Wirecard distributed around 22.2 million euros in dividends for the 2017 financial year and 24.7 million euros in the following year. Jaffé is likely to target major shareholders such as ex-CEO Markus Braun, who had secured eight percent of the shares through his MB Beteiligungs GmbH. But it would also make distributions to small investors obsolete. According to Jaffé, however, it is difficult to track down all of the shareholders who have received dividends.

Investors have registered claims amounting to more than 15 billion euros in insolvency proceedings because of their immense price losses. In contrast, there is less than a billion euros that Jaffé has been able to collect so far. In the past, the insolvency administrator gave little hope that anything would be left for the creditors at the end of the proceedings.

Jaffé seems willing to use EY as well. He commissioned the auditing firm Warth & Klein to examine claims for damages against EY. If the auditors come to similar conclusions as his colleague Martin Wambach, who gave the auditors a devastating testimony in his report for the Wirecard investigative committee in the Bundestag, an action by the insolvency administrator against EY is likely.

More on the Wirecard scandal and the role of EY:

EY itself downplays the importance of the proceedings before the Munich Regional Court for possible claims for damages. The company itself is not a party or defendant in the dispute. “The declaration of invalidity says nothing about who is responsible for the shortcomings in the annual financial statements,” said an EY spokesman. Likewise, no decision is made about a possible breach of duty by the auditor involved in the audit of the annual financial statements.

EY is fighting on different fronts. In addition to the insolvency administrator, it is mainly shareholders who want the company’s money. In previous decisions, the Munich regional court saw no causal connection between the EY attestations and the losses of the investors, or no breach of duty by the auditors.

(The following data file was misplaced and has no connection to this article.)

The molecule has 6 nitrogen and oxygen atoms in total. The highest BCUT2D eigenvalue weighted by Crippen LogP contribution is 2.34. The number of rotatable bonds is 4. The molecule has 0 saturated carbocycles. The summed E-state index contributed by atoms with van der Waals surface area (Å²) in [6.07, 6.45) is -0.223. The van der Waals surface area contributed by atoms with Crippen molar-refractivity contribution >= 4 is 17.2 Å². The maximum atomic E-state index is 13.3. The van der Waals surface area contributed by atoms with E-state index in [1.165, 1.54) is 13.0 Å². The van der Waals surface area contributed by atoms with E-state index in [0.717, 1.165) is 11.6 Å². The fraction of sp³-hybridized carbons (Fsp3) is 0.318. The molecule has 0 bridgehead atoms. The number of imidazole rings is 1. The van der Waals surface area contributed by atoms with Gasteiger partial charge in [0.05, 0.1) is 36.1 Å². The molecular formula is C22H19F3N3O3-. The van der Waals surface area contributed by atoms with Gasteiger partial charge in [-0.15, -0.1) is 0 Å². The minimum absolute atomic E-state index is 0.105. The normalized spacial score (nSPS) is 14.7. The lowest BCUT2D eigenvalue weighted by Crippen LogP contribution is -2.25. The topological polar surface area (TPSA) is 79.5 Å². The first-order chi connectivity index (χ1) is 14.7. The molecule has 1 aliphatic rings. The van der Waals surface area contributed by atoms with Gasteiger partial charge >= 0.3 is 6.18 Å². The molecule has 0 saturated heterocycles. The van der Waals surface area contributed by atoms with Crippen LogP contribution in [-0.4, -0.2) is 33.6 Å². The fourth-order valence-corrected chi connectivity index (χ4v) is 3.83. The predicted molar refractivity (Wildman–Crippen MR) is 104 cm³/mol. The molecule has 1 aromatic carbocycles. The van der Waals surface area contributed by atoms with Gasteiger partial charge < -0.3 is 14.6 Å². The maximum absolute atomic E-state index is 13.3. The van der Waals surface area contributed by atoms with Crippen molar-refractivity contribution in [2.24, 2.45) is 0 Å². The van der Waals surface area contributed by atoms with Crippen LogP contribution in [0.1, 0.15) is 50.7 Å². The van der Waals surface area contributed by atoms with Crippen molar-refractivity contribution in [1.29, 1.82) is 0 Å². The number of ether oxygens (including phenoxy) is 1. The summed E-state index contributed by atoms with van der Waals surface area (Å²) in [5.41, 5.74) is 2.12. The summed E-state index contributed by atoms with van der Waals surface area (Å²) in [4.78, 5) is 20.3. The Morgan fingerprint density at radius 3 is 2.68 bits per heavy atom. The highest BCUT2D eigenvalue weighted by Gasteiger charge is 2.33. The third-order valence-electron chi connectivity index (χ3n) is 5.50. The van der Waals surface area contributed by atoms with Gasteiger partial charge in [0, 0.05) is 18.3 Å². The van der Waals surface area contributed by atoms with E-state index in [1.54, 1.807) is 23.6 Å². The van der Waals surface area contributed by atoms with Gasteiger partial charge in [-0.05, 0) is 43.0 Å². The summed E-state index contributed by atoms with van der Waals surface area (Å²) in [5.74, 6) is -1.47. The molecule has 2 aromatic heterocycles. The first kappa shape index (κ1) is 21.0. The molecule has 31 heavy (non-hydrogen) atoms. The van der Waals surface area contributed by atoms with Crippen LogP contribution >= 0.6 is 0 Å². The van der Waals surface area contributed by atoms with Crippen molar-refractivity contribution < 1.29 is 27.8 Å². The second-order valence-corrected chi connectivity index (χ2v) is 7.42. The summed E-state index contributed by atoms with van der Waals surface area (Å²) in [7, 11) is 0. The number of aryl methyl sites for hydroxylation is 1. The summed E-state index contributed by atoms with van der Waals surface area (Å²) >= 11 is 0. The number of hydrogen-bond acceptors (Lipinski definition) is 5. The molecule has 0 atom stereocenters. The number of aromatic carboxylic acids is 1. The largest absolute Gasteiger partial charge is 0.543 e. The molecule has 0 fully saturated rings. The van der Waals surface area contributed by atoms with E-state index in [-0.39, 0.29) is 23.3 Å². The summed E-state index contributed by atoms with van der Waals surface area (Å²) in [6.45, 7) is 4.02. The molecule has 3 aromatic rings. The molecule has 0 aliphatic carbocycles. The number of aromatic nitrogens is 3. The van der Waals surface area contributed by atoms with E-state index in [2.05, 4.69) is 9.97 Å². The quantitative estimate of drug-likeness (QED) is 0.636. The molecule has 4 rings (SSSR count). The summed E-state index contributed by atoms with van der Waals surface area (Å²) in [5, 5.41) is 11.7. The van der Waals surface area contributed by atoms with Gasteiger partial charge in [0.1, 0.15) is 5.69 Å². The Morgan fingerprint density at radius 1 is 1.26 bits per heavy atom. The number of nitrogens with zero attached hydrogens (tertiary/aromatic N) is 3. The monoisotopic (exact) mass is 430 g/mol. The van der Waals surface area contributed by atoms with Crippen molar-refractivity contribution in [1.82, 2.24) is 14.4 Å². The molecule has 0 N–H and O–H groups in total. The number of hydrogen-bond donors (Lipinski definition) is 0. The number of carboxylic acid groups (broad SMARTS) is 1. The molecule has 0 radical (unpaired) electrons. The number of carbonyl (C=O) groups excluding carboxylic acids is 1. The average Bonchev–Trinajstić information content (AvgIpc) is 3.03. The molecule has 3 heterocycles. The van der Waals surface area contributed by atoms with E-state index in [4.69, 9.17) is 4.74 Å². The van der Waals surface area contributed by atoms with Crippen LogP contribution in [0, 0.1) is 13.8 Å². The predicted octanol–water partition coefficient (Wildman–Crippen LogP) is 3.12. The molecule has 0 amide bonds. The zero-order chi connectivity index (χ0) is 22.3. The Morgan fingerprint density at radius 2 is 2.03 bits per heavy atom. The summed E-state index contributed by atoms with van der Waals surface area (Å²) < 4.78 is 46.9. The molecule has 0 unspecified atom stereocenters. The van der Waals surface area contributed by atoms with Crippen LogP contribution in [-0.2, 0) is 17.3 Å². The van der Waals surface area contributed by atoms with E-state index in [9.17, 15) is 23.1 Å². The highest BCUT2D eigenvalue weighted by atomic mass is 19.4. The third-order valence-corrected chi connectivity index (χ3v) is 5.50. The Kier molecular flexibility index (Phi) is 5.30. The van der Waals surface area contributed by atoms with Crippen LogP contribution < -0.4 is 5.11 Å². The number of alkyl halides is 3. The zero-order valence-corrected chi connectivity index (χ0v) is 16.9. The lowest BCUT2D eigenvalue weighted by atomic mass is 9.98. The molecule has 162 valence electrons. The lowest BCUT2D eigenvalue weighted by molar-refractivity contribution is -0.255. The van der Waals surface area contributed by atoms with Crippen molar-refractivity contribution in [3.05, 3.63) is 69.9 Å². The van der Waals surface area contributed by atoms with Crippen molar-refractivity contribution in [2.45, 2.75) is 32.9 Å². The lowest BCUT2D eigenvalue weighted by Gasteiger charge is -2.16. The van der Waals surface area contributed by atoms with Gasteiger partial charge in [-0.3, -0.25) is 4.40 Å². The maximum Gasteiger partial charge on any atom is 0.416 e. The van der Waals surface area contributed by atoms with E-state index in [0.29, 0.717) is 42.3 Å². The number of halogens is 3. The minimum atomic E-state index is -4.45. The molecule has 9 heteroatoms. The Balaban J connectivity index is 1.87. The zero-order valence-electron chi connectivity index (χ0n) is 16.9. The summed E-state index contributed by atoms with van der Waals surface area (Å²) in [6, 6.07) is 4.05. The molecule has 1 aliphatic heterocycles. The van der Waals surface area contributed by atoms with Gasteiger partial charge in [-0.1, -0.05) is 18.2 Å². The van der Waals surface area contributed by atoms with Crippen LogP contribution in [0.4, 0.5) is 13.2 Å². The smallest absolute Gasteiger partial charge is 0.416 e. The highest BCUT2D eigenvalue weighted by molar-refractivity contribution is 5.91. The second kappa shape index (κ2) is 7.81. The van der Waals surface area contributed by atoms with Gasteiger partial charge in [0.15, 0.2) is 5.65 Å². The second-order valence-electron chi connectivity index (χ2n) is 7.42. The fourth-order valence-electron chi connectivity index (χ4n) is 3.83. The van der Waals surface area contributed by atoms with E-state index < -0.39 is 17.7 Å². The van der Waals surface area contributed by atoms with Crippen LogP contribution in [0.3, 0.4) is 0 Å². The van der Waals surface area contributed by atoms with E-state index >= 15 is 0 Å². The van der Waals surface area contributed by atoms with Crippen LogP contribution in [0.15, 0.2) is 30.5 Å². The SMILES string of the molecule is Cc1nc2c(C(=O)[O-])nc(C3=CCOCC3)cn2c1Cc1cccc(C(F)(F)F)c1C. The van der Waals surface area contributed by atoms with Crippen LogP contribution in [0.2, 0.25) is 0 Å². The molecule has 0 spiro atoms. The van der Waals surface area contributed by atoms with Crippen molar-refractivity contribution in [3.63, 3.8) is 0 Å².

However, the Higher Regional Court (OLG) does not share this view: In the opinion of the Senate, an earlier refusal of the attestation by EY would also have resulted in an earlier application for insolvency by Wirecard AG.

On the basis of this, “general life experience would probably indicate that the investors would not have made the disputed share purchases with knowledge of this,” the OLG announced last week.

EY and Wirecard: Munich Higher Regional Court gives investors hope

There is “no real reason” why EY should not “be liable to all subsequent share buyers” for a possibly false and immoral confirmation of the Wirecard balance sheets in the years before 2020 – at least if, after the usual course of events, a duly audited Wirecard balance sheet went bankrupt earlier and these share purchases would not have even occurred, according to the OLG.

EY is not directly involved in the process relating to the validity of the balance sheets. The company continues to take the position that it has audited to the best of its knowledge and belief and in accordance with the usual standards. The company itself was a victim of fraud. In particular, the auditors had no way of verifying the existence of the trust assets.

EY will not impress the insolvency administrator – and certainly not dissuade them from filing a lawsuit. Jaffé’s ultimate goal is to collect as much money as possible. In addition to EY, he also looks at Wirecard’s organs. First and foremost, it is not about ex-CEO Braun, his former board colleague Jan Marsalek and other accused, who apparently acted with a high level of criminal energy. As a rule, the insurance companies do not pay for deliberate criminal offenses.

Instead, the focus is on Wirecard top managers who may not have acted criminals. In view of the massive number of incorrect bookings, you could have violated your duties. In this case, the insurance pays. There are 150 million euros in the insurance fund, which Jaffé wants to secure.

More: The protocol of failure: The secret report of the special auditor Martin Wambach on the work of EY